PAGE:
Sexual Harassment in the Restaurant Industry
Last year, Restaurant Opportunities Centers United released a report stating that 80% of tipped female workers in the restaurant industry have been sexually harassed by their coworkers or customers. Moreover, 70% of male workers reported sexual harassment from coworkers, while 55% of male workers reported customer harassment. In fact, 37% of Equal Employment Opportunity Commission (EEOC) claims are brought by restaurant workers. At Phillips & Associates, our sexual harassment lawyers represent employees throughout New York City in pursuing damages for the harm that they have suffered.Holding an Employer in the Restaurant Industry Accountable
Sexual harassment is a type of gender discrimination that includes a wide variety of unwelcome sexual behavior, including requests for sexual favors, jokes, or sexual comments. The person committing the harassment may be a supervisor, coworker, or someone not even an employee, but in most cases, the harasser has power or authority over the victim.
For example, restaurant servers who rely heavily on tips are more likely to suffer from sexual harassment and not complain because the harasser is in a position to affect the server's ability to make a living. When sexual harassment is rejected or called out, the server may be victimized through retaliation, which is also illegal. In an industry in which "the customer is always right," the threat of retaliation can be overwhelming for the server.
Title VII of the Civil Rights Act of 1964, the state Human Rights Law, and the New York City Human Rights Law prohibit sexual harassment and retaliation. Employees victimized by sexual harassment can file a federal claim with the EEOC. Generally, sexual harassment is divided into "quid pro quo" harassment and hostile work environment harassment.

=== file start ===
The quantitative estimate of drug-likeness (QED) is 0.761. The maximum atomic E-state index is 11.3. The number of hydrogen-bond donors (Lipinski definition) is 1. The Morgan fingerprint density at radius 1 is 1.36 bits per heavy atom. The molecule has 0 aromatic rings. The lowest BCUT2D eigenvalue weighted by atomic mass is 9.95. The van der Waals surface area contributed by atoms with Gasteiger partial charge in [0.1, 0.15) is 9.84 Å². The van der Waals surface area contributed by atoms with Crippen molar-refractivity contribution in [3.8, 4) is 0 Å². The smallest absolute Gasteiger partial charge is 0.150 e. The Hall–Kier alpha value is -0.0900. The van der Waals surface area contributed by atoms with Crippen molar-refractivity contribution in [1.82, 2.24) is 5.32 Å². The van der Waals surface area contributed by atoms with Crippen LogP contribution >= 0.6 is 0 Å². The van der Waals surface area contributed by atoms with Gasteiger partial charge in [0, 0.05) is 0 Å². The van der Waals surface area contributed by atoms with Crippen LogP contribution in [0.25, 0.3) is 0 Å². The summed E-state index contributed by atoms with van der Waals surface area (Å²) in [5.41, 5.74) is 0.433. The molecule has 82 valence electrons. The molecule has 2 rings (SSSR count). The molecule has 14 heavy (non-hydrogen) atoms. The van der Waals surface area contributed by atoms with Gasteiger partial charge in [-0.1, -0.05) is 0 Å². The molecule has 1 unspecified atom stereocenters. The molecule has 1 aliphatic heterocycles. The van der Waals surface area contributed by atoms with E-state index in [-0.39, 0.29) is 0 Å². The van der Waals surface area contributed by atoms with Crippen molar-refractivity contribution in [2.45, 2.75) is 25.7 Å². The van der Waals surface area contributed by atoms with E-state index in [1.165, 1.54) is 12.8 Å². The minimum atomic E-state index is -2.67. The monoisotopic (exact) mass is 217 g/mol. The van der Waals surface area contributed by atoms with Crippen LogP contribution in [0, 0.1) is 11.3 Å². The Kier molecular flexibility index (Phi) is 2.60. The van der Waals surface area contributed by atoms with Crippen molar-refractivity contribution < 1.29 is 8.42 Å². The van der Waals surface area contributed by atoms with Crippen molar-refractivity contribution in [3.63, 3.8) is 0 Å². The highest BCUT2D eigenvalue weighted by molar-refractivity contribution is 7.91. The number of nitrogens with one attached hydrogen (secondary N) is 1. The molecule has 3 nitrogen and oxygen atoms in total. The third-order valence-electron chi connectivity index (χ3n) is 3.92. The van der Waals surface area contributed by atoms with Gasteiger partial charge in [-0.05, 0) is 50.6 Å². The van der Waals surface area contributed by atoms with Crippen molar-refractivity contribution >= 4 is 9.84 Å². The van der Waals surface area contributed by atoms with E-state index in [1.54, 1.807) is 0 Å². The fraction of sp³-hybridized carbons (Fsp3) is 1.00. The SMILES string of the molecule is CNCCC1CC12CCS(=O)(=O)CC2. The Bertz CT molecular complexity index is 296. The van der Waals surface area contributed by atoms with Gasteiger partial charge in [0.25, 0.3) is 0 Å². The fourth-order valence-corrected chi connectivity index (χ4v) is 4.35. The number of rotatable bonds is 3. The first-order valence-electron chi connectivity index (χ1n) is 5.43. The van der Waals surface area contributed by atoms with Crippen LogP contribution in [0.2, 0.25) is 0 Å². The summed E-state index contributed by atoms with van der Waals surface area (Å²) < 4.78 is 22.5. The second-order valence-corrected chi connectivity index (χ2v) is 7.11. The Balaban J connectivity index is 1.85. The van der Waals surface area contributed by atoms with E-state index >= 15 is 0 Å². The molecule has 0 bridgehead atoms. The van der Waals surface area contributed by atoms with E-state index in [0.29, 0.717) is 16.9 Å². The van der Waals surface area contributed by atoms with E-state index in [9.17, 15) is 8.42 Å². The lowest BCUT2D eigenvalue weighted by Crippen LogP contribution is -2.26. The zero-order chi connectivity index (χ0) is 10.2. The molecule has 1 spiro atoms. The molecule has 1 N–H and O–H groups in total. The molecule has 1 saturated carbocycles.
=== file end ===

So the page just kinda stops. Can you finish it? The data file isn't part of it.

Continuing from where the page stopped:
Quid pro quo sexual harassment occurs when you feel pressured to cooperate with a sexual advance because employment decisions, such as promotions or terminations, depend on your submission. For example, if your manager says that you have to put up with unwanted sexual touching from restaurant patrons if you want a raise, this could be quid pro quo sexual harassment.
A hostile work environment typically arises when you receive unwanted verbal or physical conduct that interferes with your ability to do your job, whether that is serving or cooking. For example, if you are an assistant and the cook you work for is constantly making sexual comments or gestures that keep you from effectively cooking or doing other work tasks, this may be a hostile work environment. The test for a hostile work environment under Title VII and the New York State Human Rights law is whether the offensive language or gestures are severe or pervasive enough to alter the conditions of your employment from the perspective of another person of your gender. However, the New York City Human Rights Law, provides greater protection for employees than its state or federal counterparts. An employee only needs to prove that they were treated "less well than other employees… at least in part for a discriminatory reason."
In most cases, a single offhand comment such as "women can't cook" by a male chef would not be enough to count as a hostile work environment. However, multiple comments of this nature or sexual jokes or touching that most people of the same sex as the victim would find offensive, or a request for a sexual favor, could result in a hostile work environment.Discuss Your Sexual Harassment Claim with a New York City Lawyer
Sexual harassment in the restaurant industry is widespread and inexcusable. If you were subject to harassment, you may be entitled to damages. To protect your rights after improper conduct in a New York City workplace, contact the gender discrimination attorneys at Phillips & Associates. You can call us at (212) 248-7431 or complete our online form to set up a free appointment. We serve employees across the five boroughs of Manhattan, Queens, the Bronx, Brooklyn, and Staten Island.
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